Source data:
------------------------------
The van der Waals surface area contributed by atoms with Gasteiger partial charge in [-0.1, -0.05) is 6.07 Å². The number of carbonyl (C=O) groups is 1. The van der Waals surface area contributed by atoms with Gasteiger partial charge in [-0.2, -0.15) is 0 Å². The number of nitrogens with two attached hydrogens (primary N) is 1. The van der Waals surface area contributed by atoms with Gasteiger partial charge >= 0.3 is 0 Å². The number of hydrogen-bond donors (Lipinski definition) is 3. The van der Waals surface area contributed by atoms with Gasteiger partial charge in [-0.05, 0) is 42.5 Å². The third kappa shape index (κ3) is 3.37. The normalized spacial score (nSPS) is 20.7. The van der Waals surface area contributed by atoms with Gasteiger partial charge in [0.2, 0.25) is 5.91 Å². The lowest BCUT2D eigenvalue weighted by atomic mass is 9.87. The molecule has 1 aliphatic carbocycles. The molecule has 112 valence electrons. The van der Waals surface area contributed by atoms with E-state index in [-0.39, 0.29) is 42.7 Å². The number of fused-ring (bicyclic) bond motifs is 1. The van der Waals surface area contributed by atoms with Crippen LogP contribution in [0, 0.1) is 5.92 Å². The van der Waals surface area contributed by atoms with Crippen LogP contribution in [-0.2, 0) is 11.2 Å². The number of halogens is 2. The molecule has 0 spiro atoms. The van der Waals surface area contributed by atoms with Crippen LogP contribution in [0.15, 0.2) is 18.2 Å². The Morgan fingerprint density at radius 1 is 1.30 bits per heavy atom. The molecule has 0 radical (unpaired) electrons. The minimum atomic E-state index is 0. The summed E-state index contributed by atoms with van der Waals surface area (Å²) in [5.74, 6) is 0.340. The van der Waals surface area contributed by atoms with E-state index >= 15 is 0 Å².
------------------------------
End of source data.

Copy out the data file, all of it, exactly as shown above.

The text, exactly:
The van der Waals surface area contributed by atoms with Gasteiger partial charge in [-0.1, -0.05) is 6.07 Å². The number of carbonyl (C=O) groups is 1. The van der Waals surface area contributed by atoms with Gasteiger partial charge in [-0.2, -0.15) is 0 Å². The number of nitrogens with two attached hydrogens (primary N) is 1. The van der Waals surface area contributed by atoms with Gasteiger partial charge >= 0.3 is 0 Å². The number of hydrogen-bond donors (Lipinski definition) is 3. The van der Waals surface area contributed by atoms with Gasteiger partial charge in [-0.05, 0) is 42.5 Å². The third kappa shape index (κ3) is 3.37. The normalized spacial score (nSPS) is 20.7. The van der Waals surface area contributed by atoms with Gasteiger partial charge in [0.2, 0.25) is 5.91 Å². The lowest BCUT2D eigenvalue weighted by atomic mass is 9.87. The molecule has 1 aliphatic carbocycles. The molecule has 112 valence electrons. The van der Waals surface area contributed by atoms with E-state index in [-0.39, 0.29) is 42.7 Å². The number of fused-ring (bicyclic) bond motifs is 1. The van der Waals surface area contributed by atoms with Crippen LogP contribution in [0, 0.1) is 5.92 Å². The van der Waals surface area contributed by atoms with Crippen LogP contribution in [-0.2, 0) is 11.2 Å². The number of halogens is 2. The molecule has 0 spiro atoms. The van der Waals surface area contributed by atoms with Crippen LogP contribution in [0.15, 0.2) is 18.2 Å². The Morgan fingerprint density at radius 1 is 1.30 bits per heavy atom. The molecule has 0 radical (unpaired) electrons. The minimum atomic E-state index is 0. The summed E-state index contributed by atoms with van der Waals surface area (Å²) in [5.74, 6) is 0.340. The van der Waals surface area contributed by atoms with E-state index >= 15 is 0 Å².